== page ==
Diarrhea is a disease that can be prevented by avoiding contacting with causative agents, but children under 5 years of age are unable to protect themselves from these agents. They are under the care of their mothers; therefore the maternal preventive behaviors for children are very important. There are many studies showing the incidence of diarrhea related to maternal behaviors including hygiene practices, child feeding practices, safe water and defecation practices (Banda et al., 2007; Chiller et al., 2006; Gorter et al, 1998; Khan et al., 2004; Nanan et al., 2003; Osumanu, 2008). Mothers are the closest persons to children. Their behaviors toward their children need to be explored, especially their preventive behaviors. A previous study showed that maternal behaviors were found to be related to their perceptions (Pancharuniti, Shiyalap, Dung, & Wongsawass, 2004). The results of Pancharuniti et al’s study carried out in Vietnam indicated that maternal health beliefs towards diarrheal diseases in children played a crucial role in their home management of acute diarrhea. Maternal perceptions on the susceptibility and severity of diarrhea and the benefits and barriers to maternal home care for diarrheal children were significantly correlated to maternal practices. Although diarrheal disease is recognized as a major problem in Bangladesh, no studies on maternal preventive behaviors of diarrhea in children and maternal perceptions have been conducted. Therefore, this study is carried out in order to explore maternal perceptions and preventive behaviors of diarrhea in children. The results of the study will be used to enhance maternal preventive behaviors of diarrhea in children, which will reduce the incidence of diarrhea in children under five years of age. It can also fulfill the gap in knowledge of maternal preventive behaviors in diarrhea of children in Nigeria.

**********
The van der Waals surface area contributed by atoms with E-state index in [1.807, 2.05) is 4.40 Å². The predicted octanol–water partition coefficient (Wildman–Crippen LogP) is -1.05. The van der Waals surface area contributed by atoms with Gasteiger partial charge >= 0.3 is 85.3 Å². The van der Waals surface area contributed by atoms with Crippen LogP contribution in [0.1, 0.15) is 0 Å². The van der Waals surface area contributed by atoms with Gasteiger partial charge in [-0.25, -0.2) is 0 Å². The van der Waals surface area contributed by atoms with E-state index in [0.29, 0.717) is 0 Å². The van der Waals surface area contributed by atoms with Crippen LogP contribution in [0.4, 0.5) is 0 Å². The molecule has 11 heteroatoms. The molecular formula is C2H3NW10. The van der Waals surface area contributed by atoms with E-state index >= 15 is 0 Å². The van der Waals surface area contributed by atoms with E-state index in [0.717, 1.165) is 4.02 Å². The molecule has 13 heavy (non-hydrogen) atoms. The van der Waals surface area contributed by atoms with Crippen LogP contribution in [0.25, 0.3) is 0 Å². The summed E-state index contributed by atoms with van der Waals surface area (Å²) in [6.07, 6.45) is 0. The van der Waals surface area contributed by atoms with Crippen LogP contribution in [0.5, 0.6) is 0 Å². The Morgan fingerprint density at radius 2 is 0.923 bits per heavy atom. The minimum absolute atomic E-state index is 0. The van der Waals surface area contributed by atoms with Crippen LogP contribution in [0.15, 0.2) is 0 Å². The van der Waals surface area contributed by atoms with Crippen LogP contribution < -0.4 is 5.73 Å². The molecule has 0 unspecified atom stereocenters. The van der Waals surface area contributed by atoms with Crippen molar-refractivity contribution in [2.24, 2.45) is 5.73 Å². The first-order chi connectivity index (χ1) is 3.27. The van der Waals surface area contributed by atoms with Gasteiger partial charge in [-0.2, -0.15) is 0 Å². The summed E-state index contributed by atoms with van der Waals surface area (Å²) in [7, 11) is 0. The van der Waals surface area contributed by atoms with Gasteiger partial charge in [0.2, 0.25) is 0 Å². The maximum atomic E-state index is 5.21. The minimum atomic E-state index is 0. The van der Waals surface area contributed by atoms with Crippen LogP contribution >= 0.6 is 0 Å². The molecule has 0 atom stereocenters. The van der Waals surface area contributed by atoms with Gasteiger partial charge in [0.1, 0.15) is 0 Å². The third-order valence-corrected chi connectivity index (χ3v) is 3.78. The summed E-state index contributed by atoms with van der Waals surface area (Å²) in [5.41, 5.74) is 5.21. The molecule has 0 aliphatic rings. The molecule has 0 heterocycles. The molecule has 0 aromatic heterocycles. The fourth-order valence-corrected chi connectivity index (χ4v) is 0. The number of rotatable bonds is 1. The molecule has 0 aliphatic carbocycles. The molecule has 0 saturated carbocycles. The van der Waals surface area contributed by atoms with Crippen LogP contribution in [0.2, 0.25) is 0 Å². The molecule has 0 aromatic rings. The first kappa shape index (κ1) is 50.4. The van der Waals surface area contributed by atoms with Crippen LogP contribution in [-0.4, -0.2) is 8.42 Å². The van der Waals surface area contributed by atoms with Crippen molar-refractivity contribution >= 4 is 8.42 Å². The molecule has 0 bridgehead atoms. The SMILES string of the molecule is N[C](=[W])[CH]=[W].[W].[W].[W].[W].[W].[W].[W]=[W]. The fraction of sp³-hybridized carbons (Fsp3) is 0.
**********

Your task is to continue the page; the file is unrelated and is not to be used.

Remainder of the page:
Despite much global effort, advances in research, and updated clinical management guidelines, diarrhea continues to be a leading cause of mortality and morbidity in humans worldwide. In Nigeria, diarrhea accounts for more than 50% of children deaths (United States Department of Agriculture [USDA], 2008) and results in significant economic losses. (Barrington, Gay & Evermann, 2002; Gunn, Naylor, & House, 2009). In children, diarrhea is the second leading cause of death due to infectious disease and kills more children than acquired immune deficiency syndrome (AIDS), malaria, and measles combined (United Nations Children’s Fund [UNICEF] & World Health Organization [WHO], 2009).